Sunday September 30, 2012
Patient, positive mum
By SHAMSUN NISHA SHAHUL HAMID
YES, I feel extremely at peace. Yes, I sense all my stress disintegrating and dissipating into thin air. Why? It’s because I’m with Mum.
At 16 years of age, the long train ride from Johor Baru to Kuala Lumpur – which made me feel like a character from Enid Blyton’s Malory Towers series – was actually something I really looked forward to every school holiday.
Immediately, I would become a celebrity at home. I got to tuck into my favourite dishes and catch up on the TV series I had missed for the past three months or so. Most of the time, however, I wouldn’t really ask for anything special. But Mum somehow knows what I want. Like when I was quietly cleaning a few handfuls of ikan bilis (anchovies) and silently craving for her signature nasi lemak, and she’d say, “Shall we cook nasi lemak today?”
Such intuition is every mother’s gift from God, I believe. My sister would roll her eyes over the hint of favouritism, but Mum would brush that aside with humour and assure us she loves us all the same. (Plus, little sis always got the best piece of fried fish, even if it was initially on my plate – I’d give it up because Mum said so.)
At the end of the holidays, when things were just about to return to normal with a cold war brewing over petty things, it was time to return to my boarding school. Indeed, I’ve lived a nomadic life ever since.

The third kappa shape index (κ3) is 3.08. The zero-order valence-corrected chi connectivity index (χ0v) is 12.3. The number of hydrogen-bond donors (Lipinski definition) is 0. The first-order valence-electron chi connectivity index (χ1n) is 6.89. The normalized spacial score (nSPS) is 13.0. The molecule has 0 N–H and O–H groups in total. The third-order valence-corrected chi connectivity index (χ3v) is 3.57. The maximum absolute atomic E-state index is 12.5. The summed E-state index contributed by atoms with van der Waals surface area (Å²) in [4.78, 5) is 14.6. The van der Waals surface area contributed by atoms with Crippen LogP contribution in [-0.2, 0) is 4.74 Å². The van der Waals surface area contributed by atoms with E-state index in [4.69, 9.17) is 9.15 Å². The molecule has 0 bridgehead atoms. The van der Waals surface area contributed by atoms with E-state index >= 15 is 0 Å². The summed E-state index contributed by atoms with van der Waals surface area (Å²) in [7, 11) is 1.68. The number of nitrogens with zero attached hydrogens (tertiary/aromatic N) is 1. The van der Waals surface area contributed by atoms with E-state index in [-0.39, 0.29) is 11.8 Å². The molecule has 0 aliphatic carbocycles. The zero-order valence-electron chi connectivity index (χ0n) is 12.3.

After SPM, my application to university was successful, and it was back to Johor Baru again. Another five years? But never once did Mum complain. As she reminds me time and again, everything happens for a reason and it is up to us to adjust and live accordingly. Wise words, Mum. Each time I packed my things, she’d ensure I had an adequate supply of snacks, citing, “Growing kids must eat well.” Yes, Mum, but I thought I was 20?
Whenever I returned to campus, the emptiness of the room and the stack of cardboard boxes numbed my mind. The oncoming semesters seemed too difficult to bear. As always, a telephone call home, with Mum on the other end, melted the loneliness.
“Have a pot of teh-o, sip some and start unpacking one item at a time. Leave the laundry for later.” Simple solution? Precisely, but at times, it has to come from Mum to validate its effectiveness.
Mum’s prayers and God’s blessings made me sail through my studies. As convocation day neared, I made sure Mum had the finest clothes – though she didn’t really mind – to witness the proudest moment of my life. Her eyes welled as I put on the mortar board, gave her a hug and marched off with others to receive our scrolls.
Your sacrifices are simply amazing Mum. I understand perfectly, now that I’m a mother, too.
Of course, my kids now roll their eyes whenever I say, “You think I have 10 hands to clean up this mess, find your lost socks AND put up your play tent, all at once?”
Ah, what goes around comes around, Mum. You told me that before, and now I believe every single thing.
Even today, your energy and enthusiasm in life are so infectious and you’re 65! I know I’m where I am today because of you, and the mantra you drilled in me: “You can achieve anything if you put your heart and soul into it.” I guess that goes with a tonne of patience and staying positive, too. Thank you, Mum!